Panthers in the Pros: Patterson, Maddox and Zeuch

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Panthers in the Pros: Patterson, Maddox and Zeuch

Philadelphia Eagles’ Avonte Maddox, right, tackles the Dallas Cowboys’ Cole Beasley, left, during the second quarter on Nov. 11, 2018, at Lincoln Financial Field in Philadelphia.

Philadelphia Eagles’ Avonte Maddox, right, tackles the Dallas Cowboys’ Cole Beasley, left, during the second quarter on Nov. 11, 2018, at Lincoln Financial Field in Philadelphia.

David Maialetti/Philadelphia Inquirer/TNS

Philadelphia Eagles’ Avonte Maddox, right, tackles the Dallas Cowboys’ Cole Beasley, left, during the second quarter on Nov. 11, 2018, at Lincoln Financial Field in Philadelphia.

David Maialetti/Philadelphia Inquirer/TNS

David Maialetti/Philadelphia Inquirer/TNS

Philadelphia Eagles’ Avonte Maddox, right, tackles the Dallas Cowboys’ Cole Beasley, left, during the second quarter on Nov. 11, 2018, at Lincoln Financial Field in Philadelphia.

By Stephen Thompson, Staff Writer

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Despite some disappointing results in the present day, Pitt Athletics has turned out a high number of professional athletes in the past. Former Pitt men’s basketball, baseball and football players have made the most of some limited opportunities. Although they were underrated prospects after leaving Pitt, Lamar Patterson, Avonte Maddox and TJ Zeuch are spending their time professionally proving they belong.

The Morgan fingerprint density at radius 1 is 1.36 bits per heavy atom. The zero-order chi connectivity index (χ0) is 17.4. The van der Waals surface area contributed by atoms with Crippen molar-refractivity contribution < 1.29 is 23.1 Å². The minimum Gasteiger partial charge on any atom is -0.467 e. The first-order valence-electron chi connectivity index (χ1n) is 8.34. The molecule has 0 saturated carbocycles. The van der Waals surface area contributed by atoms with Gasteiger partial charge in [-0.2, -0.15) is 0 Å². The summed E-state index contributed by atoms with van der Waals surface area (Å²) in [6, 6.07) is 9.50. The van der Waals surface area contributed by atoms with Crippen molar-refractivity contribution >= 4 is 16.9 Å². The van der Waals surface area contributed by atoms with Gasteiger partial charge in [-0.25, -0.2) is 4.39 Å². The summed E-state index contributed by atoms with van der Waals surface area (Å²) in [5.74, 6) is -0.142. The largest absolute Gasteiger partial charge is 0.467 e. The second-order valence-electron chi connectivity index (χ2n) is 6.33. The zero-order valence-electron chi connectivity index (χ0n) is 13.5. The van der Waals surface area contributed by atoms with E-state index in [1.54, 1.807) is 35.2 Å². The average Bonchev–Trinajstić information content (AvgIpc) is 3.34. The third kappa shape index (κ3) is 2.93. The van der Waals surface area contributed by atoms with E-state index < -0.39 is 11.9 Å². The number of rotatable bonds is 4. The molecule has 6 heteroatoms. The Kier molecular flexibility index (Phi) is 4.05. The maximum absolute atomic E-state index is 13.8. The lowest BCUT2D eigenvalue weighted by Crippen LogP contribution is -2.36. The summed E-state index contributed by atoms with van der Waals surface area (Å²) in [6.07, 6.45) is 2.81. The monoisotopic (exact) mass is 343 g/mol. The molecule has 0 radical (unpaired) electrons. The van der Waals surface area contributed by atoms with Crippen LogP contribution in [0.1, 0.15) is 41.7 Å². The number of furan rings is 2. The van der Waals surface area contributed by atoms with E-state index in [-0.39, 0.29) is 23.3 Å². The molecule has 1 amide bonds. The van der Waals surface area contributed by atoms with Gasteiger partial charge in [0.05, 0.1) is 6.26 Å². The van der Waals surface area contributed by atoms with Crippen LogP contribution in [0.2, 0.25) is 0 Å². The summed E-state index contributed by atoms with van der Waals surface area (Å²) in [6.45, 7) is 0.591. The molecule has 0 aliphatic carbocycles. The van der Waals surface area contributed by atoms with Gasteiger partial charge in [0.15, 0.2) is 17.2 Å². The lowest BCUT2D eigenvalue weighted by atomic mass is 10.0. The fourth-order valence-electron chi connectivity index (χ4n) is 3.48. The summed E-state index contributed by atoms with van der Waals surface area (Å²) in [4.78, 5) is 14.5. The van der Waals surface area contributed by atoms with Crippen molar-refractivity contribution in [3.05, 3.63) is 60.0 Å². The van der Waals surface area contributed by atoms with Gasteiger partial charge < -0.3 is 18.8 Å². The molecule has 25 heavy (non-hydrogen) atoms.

Lamar Patterson

Former Panther Lamar Patterson, a 6-foot-5 swingman, is a throwback to what many remember as the golden era of Pitt basketball. After suffering an ankle injury, Patterson opted to sit out his first year as a medical redshirt. Every season after, he improved his scoring average, rising from 2.6 points per game as a redshirt sophomore to 17.1 per game in his final season.

It was in his final season, when he was a redshirt senior, that Patterson finally exploded onto the national scene. As Pitt made its transition to the ACC, Patterson made a transition of his own, from role-player to bona fide star in one of the nation’s best college basketball conferences. He led the Panthers to their second-straight NCAA tournament berth, was named to the second-team All-ACC team and was an AP All-American honorable mention.

After leaving Pitt, Patterson was drafted 48 overall by the Milwaukee Bucks in the 2014 NBA Draft and was promptly traded to the Atlanta Hawks on draft night. In the summer of 2015, after playing a season for Tofas of the Turkish Basketball League, Patterson signed with the Hawks.

Patterson made his NBA debut on Oct. 27, 2015, tallying five points and two assists in a loss to the Detroit Pistons, but was never able to stick. He spent most of the 2015 season in the NBA’s Development League with the Austin Spurs and the Canton Charge before being waived by the Hawks less than a full year after his NBA debut.

After his release from the Hawks, Patterson struggled to find a home. He bounced from the Development League to Puerto Rico, Italy and China before he settled in Australia’s National Basketball League.

Since arriving in Australia, Patterson has found his niche for the Brisbane Bullets as the team leader in points, rebounds and steals. He has also piloted the Bullets to a trip to the semifinals of the NBL. Patterson and the Bullets will begin their best-of-three semifinal series versus the Perth Wildcats on Feb. 28.